"Wait," she said. "Please. Wait. I don't mean to quarrel with you. I can't - I can't do this just now." She made as if to put a placating hand on my arm, then realised the gesture was far too familiar for our characters and dropped it to her lap instead. "I can't stay - I must go or I'll be late for my rehearsal. There's no show tomorrow. Please say you'll meet me. I must see you again. I truly want to know why you chose to do this."

"It's better if we don't meet again, " I said stiffly. "Better and safer for us both also."

"Then you are being followed." It was not a question.

"Not at the moment, I think. But I can't afford to attract attention ." I also did not trust her, but I was certainly not going to tell her that.

"I'm not working for anyone." She caught my implication. "No, that's not true. I am here on business of a sort. But I swear, I'm not here in any way connected to you."

"What are you doing here then?" I asked pointedly.

"I can't tell you that, but, please. I swear I'll not betray you. We can talk more tomorrow." She saw me soften and pressed her advantage. "Tomorrow afternoon at the Café Parnasse. You know it?"

I grimaced. "I do. Bad poetry."

"And worse Absinthe." she agreed. "I'll be there. Meet me - won't you?" she pleaded. "I guarantee no one will take the slightest notice of you. Unless, of course, you choose to come dressed in that outfit."

I did not dignify that remark with a response, only replied, "all right. It's against my better judgment, but, all right."

"A demain, then," she said, getting up. She continued, with a little bow, "thank you for your kindness, Brother, then walked off in the same direction the boys had taken, limping slightly at first, as if to test her ankle, then breaking into a little half-jog as she hurried away.

I remained where I was on my bench for a long time, watching through half-closed eyes to see if anyone followed her, but I saw no one, although the hair on the back of my neck prickled at my exposed position. To all appearances, our little exchange had gone completely unremarked, but my peaceful mood of earlier had been shattered and I found myself fingering the knife in my sleeve as I made my way back to my lodgings.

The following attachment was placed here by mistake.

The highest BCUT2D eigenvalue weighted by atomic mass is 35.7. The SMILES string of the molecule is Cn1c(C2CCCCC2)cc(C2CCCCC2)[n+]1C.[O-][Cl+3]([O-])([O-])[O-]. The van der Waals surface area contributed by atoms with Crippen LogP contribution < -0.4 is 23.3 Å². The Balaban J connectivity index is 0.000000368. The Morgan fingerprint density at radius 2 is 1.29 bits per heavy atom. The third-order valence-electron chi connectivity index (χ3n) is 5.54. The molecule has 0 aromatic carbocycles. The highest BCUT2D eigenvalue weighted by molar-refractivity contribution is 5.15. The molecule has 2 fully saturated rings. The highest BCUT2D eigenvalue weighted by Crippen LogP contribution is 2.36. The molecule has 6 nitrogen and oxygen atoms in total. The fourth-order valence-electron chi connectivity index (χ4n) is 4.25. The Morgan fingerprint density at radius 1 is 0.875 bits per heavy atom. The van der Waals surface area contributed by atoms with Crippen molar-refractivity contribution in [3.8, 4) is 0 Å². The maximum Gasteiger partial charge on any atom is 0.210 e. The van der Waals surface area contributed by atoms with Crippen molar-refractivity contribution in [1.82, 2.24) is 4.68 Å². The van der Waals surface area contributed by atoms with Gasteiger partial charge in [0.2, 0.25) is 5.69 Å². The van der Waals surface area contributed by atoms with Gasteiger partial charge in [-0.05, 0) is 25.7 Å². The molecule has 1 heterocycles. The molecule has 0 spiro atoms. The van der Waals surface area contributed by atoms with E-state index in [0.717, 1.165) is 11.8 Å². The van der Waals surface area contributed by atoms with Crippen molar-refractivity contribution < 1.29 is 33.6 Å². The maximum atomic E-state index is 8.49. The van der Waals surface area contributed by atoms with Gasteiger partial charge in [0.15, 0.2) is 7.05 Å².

The following afternoon found me in an altogether different guise at the Café Parnasse. It was a noisy place frequented by a Bohemian set: students, poets, actors, and I spotted a group of anarchists huddled together in a far corner.

It was dimly-lit and smoky and seemed to be an ideal place in which to be anonymous. There was a sort of dais at one end of the room where a bushy-headed fellow was declaiming an ode in the classical style. There was the bad poetry I had foreseen. His scansion was so atrocious and his rhyme so forced that I winced and ignored him as best I could.

No one paid the slightest attention to my entrance. After a moment to allow my eyes to adjust, I spotted Irene - Rene - sitting by herself nursing a glass of wine at a table near the rear door. I approved of her choice of location. She had her head down, seemingly intent on drawing circles with her forefinger in the spilled wine on the table top, but she glanced up as I entered and I knew she had seen me. Procuring a glass of wine for myself, I made my way to where she sat. She did not look up as I slid into a seat beside her. Still angry, then.

"He told me you were dead," she said, without looking up. "He said he saw you go over the Falls with Professor Moriarty."

I did not have to ask who she meant. The 'he' could only have been the only other witness to the whole affair, Colonel Moran. She had not just read Watson's story then, she had been directly told that I was dead. No wonder she had been so shocked to see me.

"I suppose he was hardly likely to confess to attempted murder," I said. "I'm not still alive for any lack of trying on his part. He was stationed on the cliff above the Falls, and when he saw Moriarty go over, he fired at me. His shot went wide and I was able to get away before he could get off another. The disadvantage of air-guns."

She looked up at that, finally meeting my eyes. "I see Colonel Moran has kept his own secrets," she said slowly. "I thought there was something odd in his manner when he told me. He must have been watching to see if I knew anything. That must be why he was at your funeral also."

"Moran was at my funeral?" I would kill the man with my bare hands for that.

She huffed a laugh that had very little humour in it. "He was there. He paid particular attention to your Doctor, too. I remember, I thought it was curious at the time - he seemed so intent."

I would kill him with my bare hands slowly, I decided.

But Irene was continuing: "Half Scotland Yard were there. Your landlady. Your brother; at least I suppose that was he; a man who looks like you only larger." She gestured with her hands to indicate how much larger. A band of street urchins. Your Doctor Watson, Mrs Watson…"

I cut her recital off. "Watson? How - how did he look?"

"How did you expect him to look? He looked like the only thing holding him up was his wife."

Well, that was painful, but of course he would rely on Mrs Watson. Who else could he rely on after I had betrayed him and lied to him and let him think I was dead? At least Moran would know that Watson thought I was dead also. "Did anyone see you?"

"They may have seen me, but no-one took any notice. They were meant to think I was a journalist, or perhaps just a hanger-on, come to gawk. I took particular care that Colonel Moran did not recognise me. He was too intent on observing Doctor Watson to notice me in any case."

She looked directly at me, then shook her head and said, "You never thought about it at all, did you? What you did to us all - allowing everyone to think you were dead - it was monstrous. I mourned for you. Everyone did," she hissed.